Excerpted Letter of Chaplain Dale S. Recinella to the CDCR dated June 27, 2009 -- PART VII
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I Was In Prison
Online Prison Ministry Newsletter
August 20, 2009
Dale S. Recinella, Catholic Lay Chaplain, Florida Death Row and Solitary Confinement
Susan M. Recinella, Clinical Psychologist for mentally ill adults, and Catholic Lay Minister to Families of the Executed
The California Department of Corrections and Rehabilitation (CDCR) is hoping to begin executions soon based upon a new Lethal Injection protocol which they have put out for public comment. The most obvious comment is that killing people has nothing to do with rehabilitation and, therefore, the department should be renamed as: California Department of Corrections and Legal Killing.

Moreover, in light of Chaplain Recinella’s experiences with actual executions, the procedures reveal that the folks who prepared the new California protocol have not been involved at the ground level in this barbaric practice. They do not comprehend the base and banal human emotions that surface when human beings are granted the license to legally kill each other. Although he is not an expert on chemicals, it is hoped that his input from ground-zero will wake the CDCR from their idealistic reverie.

Starting July 9, 2009 and for the ensuing seven issues, this Ezine will share with the readers Chaplain Recinella’s comments submitted to the CDCR on their new lethal injection protocol:

Excerpted Letter of Chaplain Dale S. Recinella to the CDCR dated June 27, 2009 -- PART VII


Re: Written Public Comments regarding the Proposed Amendments to Title 15, Article 7.5, Section 3349 from a Concerned Citizen with Extensive Experience with Lethal Injection Executions in the U.S.

The purpose of this communication is to provide you with my written public comments regarding the Proposed Amendments to Title 15, Article 7.5, Section 3349 of the California Code of Regulations from the unique standpoint of a concerned citizen with extensive experience with lethal injection executions in the U.S. Because some of my comments are based upon realities that might not be obvious to those who have never been close to this process, certain comments are accompanied by a background paragraph that fills in the context of the official comment. This is especially the case with comments which request that unaddressed areas be addressed. I trust you will give my concerns serious consideration; I look forward to your response which should be sent to the letterhead address.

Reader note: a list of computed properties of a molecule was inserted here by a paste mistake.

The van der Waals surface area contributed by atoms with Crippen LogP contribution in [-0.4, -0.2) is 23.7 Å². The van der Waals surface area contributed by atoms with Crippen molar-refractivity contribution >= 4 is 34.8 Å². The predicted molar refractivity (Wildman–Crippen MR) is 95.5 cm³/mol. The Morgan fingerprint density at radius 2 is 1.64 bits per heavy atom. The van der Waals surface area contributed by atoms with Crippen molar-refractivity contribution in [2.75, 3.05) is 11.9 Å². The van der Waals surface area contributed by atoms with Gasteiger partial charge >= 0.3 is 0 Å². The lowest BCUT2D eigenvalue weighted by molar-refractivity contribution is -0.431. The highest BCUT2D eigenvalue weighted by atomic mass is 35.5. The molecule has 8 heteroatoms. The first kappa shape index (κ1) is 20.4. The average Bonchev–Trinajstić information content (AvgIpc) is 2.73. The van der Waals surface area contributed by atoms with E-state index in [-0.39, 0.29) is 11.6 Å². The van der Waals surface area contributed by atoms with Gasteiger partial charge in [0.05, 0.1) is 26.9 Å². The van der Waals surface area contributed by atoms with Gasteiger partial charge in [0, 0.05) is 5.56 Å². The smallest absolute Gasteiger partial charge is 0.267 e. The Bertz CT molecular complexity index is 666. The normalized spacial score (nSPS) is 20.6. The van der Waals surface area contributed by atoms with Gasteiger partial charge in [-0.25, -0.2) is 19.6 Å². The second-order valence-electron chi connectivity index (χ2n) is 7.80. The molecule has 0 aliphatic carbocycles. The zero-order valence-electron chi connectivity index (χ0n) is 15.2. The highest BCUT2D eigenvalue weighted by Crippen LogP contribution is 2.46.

Continued:

Furthermore, regarding Sections 3349.4.4:
The provisions of this section regarding handling of witnesses who are family members, loved ones and friends of the executed inmate fails to anticipate their needs and, thus, fails to provide for them. According to the proposed regulations, all other witnesses are escorted to the viewing area by an assistant to the Warden; but the witnesses for the person being executed are escorted by a correctional officer who then stays with them during the execution (3349.4.4(e)(1)-(2)). It is as if they themselves are inmates being supervised by a corrections officer. Likewise, all other witnesses are “escorted back to their designated staging area,” after the execution; but the “inmate’s witnesses shall be transported to the West Gate and processed out of the institution” (3349.23(i)(1)). The witnesses for the person to be executed should be afforded the same dignity and respect shown to all other witnesses.

These provisions should be modified to provide that:

      (a) The Warden or an assistant to the Warden shall be assigned to be       present with the inmate’s witnesses from the moment they arrive at the       site until they leave;

      (b) once the list of the inmate witnesses has been finalized and       approved, the Warden or his assigned assistant shall be responsible to       contact each of them and determine whether pastoral or spiritual       counseling is desired before, during and/or after the execution, and to       provide the logistics for such witnesses to arrange for the presence of       their pastoral or spiritual counselor at the site, including space in the       designated staging area;

      (c) after the execution, the inmate’s witnesses shall be allowed such       time with their pastoral or spiritual advisor in the designated staging       area as is necessary for them to collect themselves before returning       home; and